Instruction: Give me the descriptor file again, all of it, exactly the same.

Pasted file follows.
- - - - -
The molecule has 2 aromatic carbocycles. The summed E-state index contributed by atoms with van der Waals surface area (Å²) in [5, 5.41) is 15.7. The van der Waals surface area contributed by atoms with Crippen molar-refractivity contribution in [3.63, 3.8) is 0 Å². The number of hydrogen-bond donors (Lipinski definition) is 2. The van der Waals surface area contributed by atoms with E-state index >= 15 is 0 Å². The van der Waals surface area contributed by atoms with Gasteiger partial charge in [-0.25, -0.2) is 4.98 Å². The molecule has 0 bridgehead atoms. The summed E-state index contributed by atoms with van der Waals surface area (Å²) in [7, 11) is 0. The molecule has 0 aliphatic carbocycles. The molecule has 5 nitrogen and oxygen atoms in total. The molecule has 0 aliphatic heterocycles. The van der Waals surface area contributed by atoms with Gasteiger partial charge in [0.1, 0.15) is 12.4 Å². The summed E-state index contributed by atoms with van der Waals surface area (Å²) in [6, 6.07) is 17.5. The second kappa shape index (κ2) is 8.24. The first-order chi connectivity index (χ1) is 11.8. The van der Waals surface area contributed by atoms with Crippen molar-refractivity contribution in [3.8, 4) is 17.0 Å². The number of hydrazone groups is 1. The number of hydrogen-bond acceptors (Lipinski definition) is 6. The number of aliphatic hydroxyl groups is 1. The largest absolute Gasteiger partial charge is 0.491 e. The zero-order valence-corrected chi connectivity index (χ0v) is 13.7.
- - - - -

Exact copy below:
The molecule has 2 aromatic carbocycles. The summed E-state index contributed by atoms with van der Waals surface area (Å²) in [5, 5.41) is 15.7. The van der Waals surface area contributed by atoms with Crippen molar-refractivity contribution in [3.63, 3.8) is 0 Å². The number of hydrogen-bond donors (Lipinski definition) is 2. The van der Waals surface area contributed by atoms with E-state index >= 15 is 0 Å². The van der Waals surface area contributed by atoms with Gasteiger partial charge in [-0.25, -0.2) is 4.98 Å². The molecule has 0 bridgehead atoms. The summed E-state index contributed by atoms with van der Waals surface area (Å²) in [7, 11) is 0. The molecule has 0 aliphatic carbocycles. The molecule has 5 nitrogen and oxygen atoms in total. The molecule has 0 aliphatic heterocycles. The van der Waals surface area contributed by atoms with Gasteiger partial charge in [0.1, 0.15) is 12.4 Å². The summed E-state index contributed by atoms with van der Waals surface area (Å²) in [6, 6.07) is 17.5. The second kappa shape index (κ2) is 8.24. The first-order chi connectivity index (χ1) is 11.8. The van der Waals surface area contributed by atoms with Crippen molar-refractivity contribution in [3.8, 4) is 17.0 Å². The number of hydrazone groups is 1. The number of hydrogen-bond acceptors (Lipinski definition) is 6. The number of aliphatic hydroxyl groups is 1. The largest absolute Gasteiger partial charge is 0.491 e. The zero-order valence-corrected chi connectivity index (χ0v) is 13.7.